Mr Blair led a show of unity behind a programme which largely brought together policies which had already been announced. These included plans by the shadow Chancellor, Gordon Brown, to cut the dole for young people who refuse training places and to withdraw child benefit from the parents of 16- to 18-year-old students.
The main elements of the "New Deal", which are intended to form part of the pre- election manifesto which will be put to a ballot of all party members in December are:
The Youth Training programme to be replaced by Target 2000 to ensure all 19-year-olds have basic skills of literacy, numeracy, computer ability and teamwork.
Every 18- to 25-year-old to be offered four options: full-time education; employment (with a pounds 60-a-week tax subsidy for employers of long-term unemployed young people); and voluntary service and work on a green task force, both of which would pay a "wage" higher than benefits.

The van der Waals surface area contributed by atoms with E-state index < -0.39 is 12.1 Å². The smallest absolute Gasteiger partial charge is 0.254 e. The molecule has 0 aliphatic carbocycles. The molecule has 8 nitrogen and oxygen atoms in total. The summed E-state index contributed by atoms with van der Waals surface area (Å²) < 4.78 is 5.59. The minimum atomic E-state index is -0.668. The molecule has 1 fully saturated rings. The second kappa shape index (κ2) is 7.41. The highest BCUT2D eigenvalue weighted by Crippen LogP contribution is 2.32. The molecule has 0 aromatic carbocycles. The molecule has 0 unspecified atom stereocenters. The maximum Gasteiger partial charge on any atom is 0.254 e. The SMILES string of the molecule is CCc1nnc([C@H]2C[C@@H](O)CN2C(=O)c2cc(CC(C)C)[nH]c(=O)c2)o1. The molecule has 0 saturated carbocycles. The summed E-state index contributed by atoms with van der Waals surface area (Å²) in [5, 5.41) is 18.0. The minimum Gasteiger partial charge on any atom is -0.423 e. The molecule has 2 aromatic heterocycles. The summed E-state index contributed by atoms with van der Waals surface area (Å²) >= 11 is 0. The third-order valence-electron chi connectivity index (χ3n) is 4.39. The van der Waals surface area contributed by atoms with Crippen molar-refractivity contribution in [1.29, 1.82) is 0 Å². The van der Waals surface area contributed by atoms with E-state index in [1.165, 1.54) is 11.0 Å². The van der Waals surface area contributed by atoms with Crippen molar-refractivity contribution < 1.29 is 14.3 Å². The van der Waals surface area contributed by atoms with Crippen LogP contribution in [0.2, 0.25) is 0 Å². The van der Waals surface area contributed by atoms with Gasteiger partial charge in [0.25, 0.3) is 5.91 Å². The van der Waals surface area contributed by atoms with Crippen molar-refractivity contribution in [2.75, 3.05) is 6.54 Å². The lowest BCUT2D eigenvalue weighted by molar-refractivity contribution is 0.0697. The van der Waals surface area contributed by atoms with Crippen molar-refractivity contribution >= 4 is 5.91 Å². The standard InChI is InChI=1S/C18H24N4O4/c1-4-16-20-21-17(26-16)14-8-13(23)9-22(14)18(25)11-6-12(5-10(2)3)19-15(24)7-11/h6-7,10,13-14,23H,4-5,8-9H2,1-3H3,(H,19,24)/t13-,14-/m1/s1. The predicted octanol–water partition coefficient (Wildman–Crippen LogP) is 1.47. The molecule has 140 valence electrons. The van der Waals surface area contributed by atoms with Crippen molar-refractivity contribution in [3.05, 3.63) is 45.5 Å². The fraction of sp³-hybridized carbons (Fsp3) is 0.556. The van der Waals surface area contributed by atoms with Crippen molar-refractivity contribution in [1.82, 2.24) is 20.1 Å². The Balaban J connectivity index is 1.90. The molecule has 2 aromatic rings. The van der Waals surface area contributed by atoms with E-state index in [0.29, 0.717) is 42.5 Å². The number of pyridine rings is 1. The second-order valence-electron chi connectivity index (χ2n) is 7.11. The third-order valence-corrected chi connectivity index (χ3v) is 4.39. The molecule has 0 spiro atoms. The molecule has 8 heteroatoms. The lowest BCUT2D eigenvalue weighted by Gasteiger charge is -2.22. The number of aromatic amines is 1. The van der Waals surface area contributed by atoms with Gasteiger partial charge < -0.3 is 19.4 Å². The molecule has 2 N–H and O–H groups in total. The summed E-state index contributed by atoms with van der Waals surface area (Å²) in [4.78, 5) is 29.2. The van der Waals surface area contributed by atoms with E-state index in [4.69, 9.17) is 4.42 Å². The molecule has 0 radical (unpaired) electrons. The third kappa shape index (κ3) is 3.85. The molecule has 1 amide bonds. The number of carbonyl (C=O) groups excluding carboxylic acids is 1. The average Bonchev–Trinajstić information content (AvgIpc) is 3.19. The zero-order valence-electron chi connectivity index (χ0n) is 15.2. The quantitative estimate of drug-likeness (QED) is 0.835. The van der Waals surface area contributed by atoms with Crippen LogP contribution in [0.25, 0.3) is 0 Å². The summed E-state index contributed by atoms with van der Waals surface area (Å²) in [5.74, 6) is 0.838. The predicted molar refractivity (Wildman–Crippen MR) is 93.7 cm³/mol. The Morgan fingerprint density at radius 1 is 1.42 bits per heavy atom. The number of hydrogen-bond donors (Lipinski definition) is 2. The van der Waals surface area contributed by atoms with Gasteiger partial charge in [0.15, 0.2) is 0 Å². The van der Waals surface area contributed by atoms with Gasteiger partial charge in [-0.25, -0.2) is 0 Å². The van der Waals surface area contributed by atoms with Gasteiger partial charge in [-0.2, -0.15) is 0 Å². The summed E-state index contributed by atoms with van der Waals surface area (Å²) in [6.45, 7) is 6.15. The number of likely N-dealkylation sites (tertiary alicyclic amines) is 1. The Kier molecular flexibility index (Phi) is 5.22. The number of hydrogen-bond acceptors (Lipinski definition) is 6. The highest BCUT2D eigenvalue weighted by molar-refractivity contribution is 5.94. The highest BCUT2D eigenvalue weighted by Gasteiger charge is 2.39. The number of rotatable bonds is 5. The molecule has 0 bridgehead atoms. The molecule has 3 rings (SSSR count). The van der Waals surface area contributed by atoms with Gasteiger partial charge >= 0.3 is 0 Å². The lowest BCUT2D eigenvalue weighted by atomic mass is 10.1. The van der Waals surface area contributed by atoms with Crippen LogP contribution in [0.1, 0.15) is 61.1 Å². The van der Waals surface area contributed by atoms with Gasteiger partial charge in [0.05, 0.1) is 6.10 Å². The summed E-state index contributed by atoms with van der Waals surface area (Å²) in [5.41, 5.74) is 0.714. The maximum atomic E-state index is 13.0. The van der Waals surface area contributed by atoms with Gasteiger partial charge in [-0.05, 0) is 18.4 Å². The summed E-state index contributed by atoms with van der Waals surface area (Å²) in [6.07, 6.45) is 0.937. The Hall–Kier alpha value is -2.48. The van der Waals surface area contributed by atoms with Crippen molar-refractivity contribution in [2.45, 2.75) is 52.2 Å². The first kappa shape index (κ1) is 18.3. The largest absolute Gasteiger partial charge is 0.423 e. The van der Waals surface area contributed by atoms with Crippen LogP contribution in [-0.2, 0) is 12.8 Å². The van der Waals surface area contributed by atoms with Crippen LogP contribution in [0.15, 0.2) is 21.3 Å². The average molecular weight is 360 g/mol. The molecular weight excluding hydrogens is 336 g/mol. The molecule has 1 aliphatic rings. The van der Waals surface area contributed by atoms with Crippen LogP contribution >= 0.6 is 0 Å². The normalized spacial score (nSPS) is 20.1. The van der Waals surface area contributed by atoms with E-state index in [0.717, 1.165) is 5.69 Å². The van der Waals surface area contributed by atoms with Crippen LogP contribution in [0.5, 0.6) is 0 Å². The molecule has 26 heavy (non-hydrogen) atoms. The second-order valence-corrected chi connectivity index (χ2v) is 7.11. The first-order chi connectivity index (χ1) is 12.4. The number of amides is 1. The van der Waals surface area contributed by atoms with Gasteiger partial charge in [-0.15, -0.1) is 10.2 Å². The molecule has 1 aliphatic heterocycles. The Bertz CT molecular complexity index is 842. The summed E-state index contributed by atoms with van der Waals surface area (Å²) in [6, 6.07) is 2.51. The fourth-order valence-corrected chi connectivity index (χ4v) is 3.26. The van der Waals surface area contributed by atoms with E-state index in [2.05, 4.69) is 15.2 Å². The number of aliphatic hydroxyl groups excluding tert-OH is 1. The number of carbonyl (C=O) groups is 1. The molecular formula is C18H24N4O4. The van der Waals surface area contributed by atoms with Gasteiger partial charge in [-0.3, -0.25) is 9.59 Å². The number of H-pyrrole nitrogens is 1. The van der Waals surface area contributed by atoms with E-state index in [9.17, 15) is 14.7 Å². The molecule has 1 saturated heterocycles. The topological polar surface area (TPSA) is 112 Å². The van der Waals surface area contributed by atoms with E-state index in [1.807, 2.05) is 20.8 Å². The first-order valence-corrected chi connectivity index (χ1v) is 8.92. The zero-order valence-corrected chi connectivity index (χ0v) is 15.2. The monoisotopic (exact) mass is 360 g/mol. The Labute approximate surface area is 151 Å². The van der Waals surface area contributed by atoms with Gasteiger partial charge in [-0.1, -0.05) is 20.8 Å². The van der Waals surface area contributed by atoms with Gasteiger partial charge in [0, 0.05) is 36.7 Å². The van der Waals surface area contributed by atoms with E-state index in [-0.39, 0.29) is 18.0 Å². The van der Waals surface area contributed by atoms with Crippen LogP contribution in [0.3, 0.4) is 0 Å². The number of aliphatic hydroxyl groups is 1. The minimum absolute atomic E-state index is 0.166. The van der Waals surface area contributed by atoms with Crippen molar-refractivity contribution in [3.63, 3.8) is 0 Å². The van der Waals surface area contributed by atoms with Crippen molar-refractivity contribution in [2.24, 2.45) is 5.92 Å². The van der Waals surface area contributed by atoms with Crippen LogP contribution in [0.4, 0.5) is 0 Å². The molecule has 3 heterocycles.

After six months out of work, young people "have an obligation to avail themselves of one of the options". Benefit will be cut by 40 per cent for those who refuse.
Benefits system to be changed to encourage voluntary work and to allow people to study part-time while claiming.
Child benefit for mothers of 16- to 18-year-olds to be "reviewed".
Yesterday's launch took place in the wake of a bitter struggle between Mr Brown and shadow ministers, especially the social security spokesman, Chris Smith, over policy documents to be debated at the National Policy Forum in Manchester this weekend.
Mr Smith's policy paper on helping people to move from "welfare into work" has been blocked by Mr Brown, because it contained measures which would increase public spending in the short term.
There will be just one policy paper on social security - on the Child Support Agency. This contains the only spending commitment allowed by Mr Brown's Treasury team: an increase of up to pounds 50m a year in public spending on lone mothers.Reuse content